The Tampa Tribune’s food writer since 2005, Jeff Houck covers the way people live through their food. He also hosts the Table Conversations food podcast and believes that everything crunchy is good.
Most Recent Entries
- And Now, A Look Back At Year 2014 [Back To The Food Future]
- Behold This Year’s Crazy Florida State Fair Food [Krispy Kreme Cheeseburger, Step Aside]
- The Best Things I Ate In 2013, Part 2 [And Some Of Your Favorite Flavors As Well ]
- The Best Things I Ate In 2013, Part 1 [Thanks For The Calories]
- A Little Sumthin’ Sumthin’ Extra For Santa [Up On The Rooftop, Snack, Snack, Snack]
- Epicurean Hotel, One Week From Opening, Tantalizes With Details [Goat Cheese On The Mini-Bar]
- A Word Or Two About Great Bar Food [And The Golden Snacky Award Goes To…]
- This Haiku Contest/Is All About The Fruitcake/Get To Writing, Stat! [Guess Who’s Judging?]
- Five Edible Christmas Gifts To Buy For Friends and Loved Ones [Black Friday Comes Just Once A Year]
- Giving Thanks For Alternatives To Thanksgiving [Turkey, Shmurkey.]
- Taking A Bite Of The Pillsbury Bake-Off [Fear And Baking In Las Vegas]
- Sea Urchin Crostini, Tiger Beef Salad And Faked Alaska [This Week’s Weekend Eats]
- A Way To Eat Kale For People Who Hate Kale [Chef John Besh Cooks From The Heart]
- The Sip: 3 Daughters Brewing Comes To Live [Pumpkin Tap, Carmel Cafe Cocktails, Great Sips]
- Remembering Marcella Hazan [The Most Important Ingredient]
A Way To Eat Kale For People Who Hate Kale [Chef John Besh Cooks From The Heart]
Posted Oct 23, 2013 by Jeff Houck
Updated Oct 23, 2013 at 03:39 PM
I am not a friend of kale.
I am not kale’s enemy, per se, but neither am I its ally.
I love greens, especially mustard greens. I love spinach. I am a fan of broccoli.
I have even learned in my later years to enjoy a plate of Brussels sprouts, something I never would have expected until I had them shaved and broiled at Todd English‘s BlueZoo restaurant in Lake Buena vista.
But kale? Kale is to me what Fredo was to Michael Corleone. Dead to me.
Something bitter in the leaf clearly does not react well with my palate.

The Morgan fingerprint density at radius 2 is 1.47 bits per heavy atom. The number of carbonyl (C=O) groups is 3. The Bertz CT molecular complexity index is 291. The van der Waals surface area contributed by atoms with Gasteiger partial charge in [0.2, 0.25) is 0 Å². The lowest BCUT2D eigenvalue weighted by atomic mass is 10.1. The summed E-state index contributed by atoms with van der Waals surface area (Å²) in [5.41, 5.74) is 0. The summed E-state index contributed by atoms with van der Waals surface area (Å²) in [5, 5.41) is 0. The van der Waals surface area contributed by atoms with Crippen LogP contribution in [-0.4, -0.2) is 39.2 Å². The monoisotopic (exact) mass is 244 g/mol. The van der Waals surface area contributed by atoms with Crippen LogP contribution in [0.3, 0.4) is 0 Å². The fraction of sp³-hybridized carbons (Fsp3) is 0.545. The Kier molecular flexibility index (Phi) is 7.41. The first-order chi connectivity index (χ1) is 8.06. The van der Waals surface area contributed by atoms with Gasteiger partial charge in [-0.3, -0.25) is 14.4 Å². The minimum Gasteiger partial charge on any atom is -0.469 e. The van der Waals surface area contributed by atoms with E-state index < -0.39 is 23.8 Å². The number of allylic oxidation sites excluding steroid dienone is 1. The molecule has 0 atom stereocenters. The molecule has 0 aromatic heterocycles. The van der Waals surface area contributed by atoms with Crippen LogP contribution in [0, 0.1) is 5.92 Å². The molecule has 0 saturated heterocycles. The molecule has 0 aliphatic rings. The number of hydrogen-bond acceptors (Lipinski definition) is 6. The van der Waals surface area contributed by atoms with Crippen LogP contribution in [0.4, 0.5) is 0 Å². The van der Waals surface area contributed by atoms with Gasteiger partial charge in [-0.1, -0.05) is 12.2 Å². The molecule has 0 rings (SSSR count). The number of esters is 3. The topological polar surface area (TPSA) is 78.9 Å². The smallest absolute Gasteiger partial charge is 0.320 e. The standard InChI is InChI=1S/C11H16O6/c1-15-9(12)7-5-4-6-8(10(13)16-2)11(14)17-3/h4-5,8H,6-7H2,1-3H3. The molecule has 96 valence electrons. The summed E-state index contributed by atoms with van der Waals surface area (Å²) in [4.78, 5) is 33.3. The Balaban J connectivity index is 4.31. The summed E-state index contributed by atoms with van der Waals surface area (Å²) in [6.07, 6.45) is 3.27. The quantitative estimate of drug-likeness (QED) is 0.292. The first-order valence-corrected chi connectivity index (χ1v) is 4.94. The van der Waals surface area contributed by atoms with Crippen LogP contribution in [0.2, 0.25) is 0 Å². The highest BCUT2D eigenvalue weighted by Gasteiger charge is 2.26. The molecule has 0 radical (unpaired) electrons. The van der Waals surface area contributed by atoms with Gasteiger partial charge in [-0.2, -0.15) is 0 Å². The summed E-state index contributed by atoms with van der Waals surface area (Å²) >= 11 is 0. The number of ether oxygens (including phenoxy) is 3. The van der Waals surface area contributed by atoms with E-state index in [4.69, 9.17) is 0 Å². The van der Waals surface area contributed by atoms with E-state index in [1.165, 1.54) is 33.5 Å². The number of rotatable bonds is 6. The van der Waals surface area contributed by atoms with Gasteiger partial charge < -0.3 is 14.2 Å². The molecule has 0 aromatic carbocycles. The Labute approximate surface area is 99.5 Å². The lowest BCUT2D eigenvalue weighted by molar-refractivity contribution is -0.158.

Another thing it doesn’t react well with: Pontification by kale disciples.
I know it’s a super-food. I know it’s full of vitamins and stuff. I know this. I just don’t like it.
To them, I say: Shhhh-shhhhh-shhhhh. Just shush. Enough with the words, please. Your kale-y-er than thou stance is almost as bad as the kale.
I may have to reconsider my stance, however, now that I’ve seen chef John Besh‘s recipe for Fried Kale Salad.
What many might not know - including me - was that he spent his early years cooking through Germany and France. He covers those years in his new book “Cooking From The Heart; My Favorite Lessons Learned Along the Way,” (Andrews-McMeel, $40).
Unlike his previous books, which have focused on Bayou cooking, this offers a glimpse at the classic European dishes that shaped his training. It’s a warmly told and offers a fascinating tour of his cooking discoveries.
Many recipes in the book are beyond the skill of most home cooks, but his recipe for Fried Kale Salad is something everyone could tackle.
“This is hardly a traditional salad,” he writes. “What I’m doing is frying kale leaves in oil, which for me makes a more satisfying dish than raw kale leaves. Shavings of Parmesan lend a salty tang to every bite.
Okay, John. I’m putting my taste buds in your capable hands. Don’t let me down.
1 bunch Iacinto or Tuscan kale, stems and ribs removed
1 lemon, zested and juiced
Heat 3 inches of oil in a medium heavy bottomed pot to 350 degrees on a candy thermometer. Fry the kale in batches until the edges of each leaf curl up, 1 to 2 minutes.
Drain on paper towels and sprinkle with salt. In a large bowl, toss the fried kale with the lemon zest and juice, then top with shavings of Parmesan cheese.
Source: “Cooking From The Heart,” by John Besh.